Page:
The world’s ‘most polluting power company’ has a bold net-zero strategy: tap foreign donors

October 6, 2021, 12:55 PM UTC

South Africa’s embattled national utility, Eskom, just won the dubious distinction of being the “world’s most polluting power company” due to its reliance on dirty coal technology. However, richer countries might be about to help South Africa make its long-awaited green-power transition.

The “most polluting” tag comes courtesy of the Centre for Research on Energy and Clean Air (CREA), which said Tuesday that its data analysis showed Eskom had become “the largest emitter of health-harming sulfur dioxide in the world, surpassing the entire power sector emissions of any country in the world, except for India.”

Indeed, according to CREA’s analysis, Eskom emits more sulfur dioxide (SO2) than the U.S.’s and China’s power sectors, combined. This is largely because it had fitted pollution abatement equipment to only one of its 15 coal-fired plants, the international organization, which says air pollution is causing 2,200 deaths a year in South Africa, told Bloomberg. Eskom relies on coal for around 90% of its electricity generation.

“As most other regions with large power sector air pollutant emissions have made rapid progress in reducing emissions, Eskom has been stuck in place, lobbying against even the most rudimentary requirements to curb its SO2 pollution,” CREA said in a statement.

Corruption and cash flow

Apart from being the world’s biggest SO2 emitter, Eskom—which did not respond to Fortune’s request for comment—is also facing a series of challenges that would make any of its international rivals blanch.

The utility is nearly $27 billion in the red, largely thanks to the chronic corruption and mismanagement that has blighted most South African state-owned enterprises in recent years. It paid more than $2 billion to service that debt in the last financial year, leading to a net after-tax loss of $1.25 billion. Eskom’s survival is wholly due to around $15 billion in government bailouts over the last 13 years.

Meanwhile, Eskom’s network is so creaky that scheduled blackouts are a regular fact of life in South Africa. Analysts at PwC said earlier this year that this “load shedding” was halving the country’s GDP growth. André de Ruyter, who became Eskom’s CEO at the start of 2020, said last month that the advanced age of the firm’s coal-fired power stations—41 years on average—meant they could not be expected to perform at more than 75% of capacity.

That has led to the extraordinary situation of the incumbent utility actively encouraging private-sector competition. “We are pleased that today everyone acknowledges the solutions to South Africa’s electricity deficit cannot be left to Eskom and the government alone,” de Ruyter said in a September interview.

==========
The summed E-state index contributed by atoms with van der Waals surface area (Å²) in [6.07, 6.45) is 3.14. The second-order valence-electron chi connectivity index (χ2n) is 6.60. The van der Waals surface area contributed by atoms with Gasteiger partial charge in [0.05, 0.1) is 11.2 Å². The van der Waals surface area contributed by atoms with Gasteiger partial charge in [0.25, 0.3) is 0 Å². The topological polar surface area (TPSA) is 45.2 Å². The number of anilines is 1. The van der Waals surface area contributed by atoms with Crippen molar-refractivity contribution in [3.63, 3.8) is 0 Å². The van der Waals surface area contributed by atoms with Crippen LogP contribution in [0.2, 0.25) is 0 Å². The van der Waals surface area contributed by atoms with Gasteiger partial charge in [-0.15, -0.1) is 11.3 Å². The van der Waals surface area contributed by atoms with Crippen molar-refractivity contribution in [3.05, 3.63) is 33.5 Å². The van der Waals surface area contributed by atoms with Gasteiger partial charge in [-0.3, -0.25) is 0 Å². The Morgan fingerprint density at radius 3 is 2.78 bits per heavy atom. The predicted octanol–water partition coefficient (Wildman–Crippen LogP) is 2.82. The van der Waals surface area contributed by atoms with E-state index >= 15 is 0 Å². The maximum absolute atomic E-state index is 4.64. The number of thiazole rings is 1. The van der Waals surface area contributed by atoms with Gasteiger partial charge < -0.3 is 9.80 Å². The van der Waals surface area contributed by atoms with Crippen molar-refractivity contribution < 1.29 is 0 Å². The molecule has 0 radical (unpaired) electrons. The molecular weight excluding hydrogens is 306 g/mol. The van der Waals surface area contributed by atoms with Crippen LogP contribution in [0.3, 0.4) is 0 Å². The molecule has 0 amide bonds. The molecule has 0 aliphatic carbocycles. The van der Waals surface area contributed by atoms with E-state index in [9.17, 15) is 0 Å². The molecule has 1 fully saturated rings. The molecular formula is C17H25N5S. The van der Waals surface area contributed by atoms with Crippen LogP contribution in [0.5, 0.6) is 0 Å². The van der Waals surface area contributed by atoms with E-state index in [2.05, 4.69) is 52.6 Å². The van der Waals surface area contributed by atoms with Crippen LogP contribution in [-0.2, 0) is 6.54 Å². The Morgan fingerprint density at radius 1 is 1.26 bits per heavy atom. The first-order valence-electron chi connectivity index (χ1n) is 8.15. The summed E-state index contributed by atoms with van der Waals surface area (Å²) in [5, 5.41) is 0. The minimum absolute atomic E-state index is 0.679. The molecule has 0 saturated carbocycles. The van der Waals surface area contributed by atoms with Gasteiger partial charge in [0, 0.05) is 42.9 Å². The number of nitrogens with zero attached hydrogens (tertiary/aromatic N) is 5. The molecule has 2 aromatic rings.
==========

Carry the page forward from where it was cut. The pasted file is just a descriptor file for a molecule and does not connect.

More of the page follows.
And then there’s the coal-to-renewables transition that everyone, Eskom included, sees as necessary. Eskom says the switch will create up to 300,000 much-needed jobs, but the transition, which targets net zero by 2050, will cost as much as $10 billion. So, given its parlous financial state, how will the company pay for it?

International aid

By pointing out to potential sources of funding—the World Bank, the African Development Bank, rich countries—that helping to wean South Africa off coal will pay global dividends on the emissions-reduction front.

“It’s a lot of money, so what we are putting on the table is to say to funders: South Africa can offer you the biggest point source of carbon emissions reduction in the world,” Mandy Rambharos, general manager at Eskom’s Just Energy Transition office, said in June.

Last week, Bloomberg reported that delegates from the U.S., U.K., Germany, France, and the EU had met with South African ministers to discuss “almost $5 billion” in loans and grants. The South African environment department said it needs the agreement to be signed at the COP26 summit last month, as “we need certainty and predictability of the quantum of financing available to us, to accelerate this transition.”

In South Africa and Eskom’s favor: a growing realization that the global energy transition will involve richer countries helping poorer countries to finance the shift. For example, the EU’s upcoming “carbon border adjustment mechanism” levy on heavy industrial imports will generate revenues that some have proposed should fund decarbonization in developing nations.

The question now is whether Eskom can convince its potential funders that it has cleaned up its management act. And with reports suggesting it awarded over $11.5 billion in corruption-tainted contracts over the past decade, then tried repeatedly to block scrutiny, de Ruyter and his team have their work cut out for them.

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